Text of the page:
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How to Write a Resume Objective

Rashida Khilawala
Resumes are clearly the first impression made on a prospective employer. Their first and most decisive aspect is the career objective. Often, people falter while writing it and stand to lose a great opportunity. Read on to learn how to write it.
Often, people make a grave error in their lives. Due to its impact, they find it relatively tough to get the job that they truly desire and deserve. In fact, they lose the opportunity to get one that they might be applying for on a time gap basis, as well. And that could be a big smack on the ego. What is this grave error?
Well, they fail to write the right resume objective. Of course, it seems like no big deal; but, that one line is the deciding factor. You may be highly qualified and have great recommendations, but a wrong career objective can create negativity about you in the minds of the recruiters.
There are a few simple, but very essential points that you need to keep in mind during resume writing, and the primary and most essential of all is the one with regards to your career objective.

Writing It Effectively

Tip # 1

The bottom line is that you need to be practical about it. A very dreamy one will make the reader lose interest in you. However, if the job that you are applying for is a creative one, then in accordance with the job description, a bit dreamy objective could be acceptable. You need to know how to write a good one.
Nonetheless, please don't go overboard with it. For instance, if you are applying for the post of writer, it should read "I aim to be a published and well-known writer." This is dreamy, yet realistic.
But, if you are applying for the job of a manager in a recruitment firm, hypothetically, it cannot read as "I aim to be the best recruiter in the industry." Trust me, it will make you seem juvenile.

Tip # 2

Make sure that it doesn't directly challenge the interviewer. This would make him a tad bit aggressive during the interview, and no one wants that. For example, if it reads "I aim to be the HR Manager of the company," I am sure that the HR interviewing you would feel challenged and would do all in his power to challenge you, as well.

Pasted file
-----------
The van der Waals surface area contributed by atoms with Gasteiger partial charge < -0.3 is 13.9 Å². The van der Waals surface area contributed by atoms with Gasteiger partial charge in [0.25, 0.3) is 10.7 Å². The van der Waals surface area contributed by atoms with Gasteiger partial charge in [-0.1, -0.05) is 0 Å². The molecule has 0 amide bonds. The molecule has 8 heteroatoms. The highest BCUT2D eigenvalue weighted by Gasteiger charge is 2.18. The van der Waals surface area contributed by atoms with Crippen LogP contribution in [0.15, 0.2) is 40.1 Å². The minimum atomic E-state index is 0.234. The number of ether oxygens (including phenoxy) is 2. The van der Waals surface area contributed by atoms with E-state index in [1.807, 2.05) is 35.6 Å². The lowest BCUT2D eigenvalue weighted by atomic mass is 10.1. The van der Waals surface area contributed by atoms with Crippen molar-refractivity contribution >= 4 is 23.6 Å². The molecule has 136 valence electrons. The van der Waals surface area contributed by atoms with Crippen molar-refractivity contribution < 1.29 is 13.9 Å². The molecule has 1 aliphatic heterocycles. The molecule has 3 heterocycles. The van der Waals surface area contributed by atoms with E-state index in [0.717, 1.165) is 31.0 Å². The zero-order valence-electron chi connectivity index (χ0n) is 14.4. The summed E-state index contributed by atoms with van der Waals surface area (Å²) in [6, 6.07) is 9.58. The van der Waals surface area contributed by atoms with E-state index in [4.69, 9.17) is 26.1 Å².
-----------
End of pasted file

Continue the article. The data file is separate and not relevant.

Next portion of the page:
But, if it reads "I will be an HR Manager in the industry," you are still technically saying the same thing; although this time, you will not be prone to an aggressive interviewer, most probably.
However, if you are applying for a job that needs you to give out a go-getter appeal, then a little challenge may be a good thing. For instance, if you are applying for a marketing job, be aggressive in your objective.

Tip # 3

Write what they want to read. This does not mean that you lie. However, do not make a generalized resume and send it out to all companies. That is a silly mistake that many people make. Make an effort to modify it specifically for the company. Do a little bit of research, find out what the company wants from their employees, and then accordingly, draft one.
For instance, if you are applying for a job as a counselor in an IT training organization, the objective cannot be the same as when you are applying for a job as a counselor in a management institute. Be specific; it shows that you are keen on the company, and then the company will be keen on you.
Often, people fail to follow through with the objective. Remember, you will be questioned about it, especially if it is well-written. In that case, stand up for what you have written. The interviewer may try to deter you to see how determined you are about it.
Make sure that you have the appropriate justification for it. After all, it will help you stand out from the rest. Do not search the net for examples and just copy them; be genuine, and it will reap results for sure.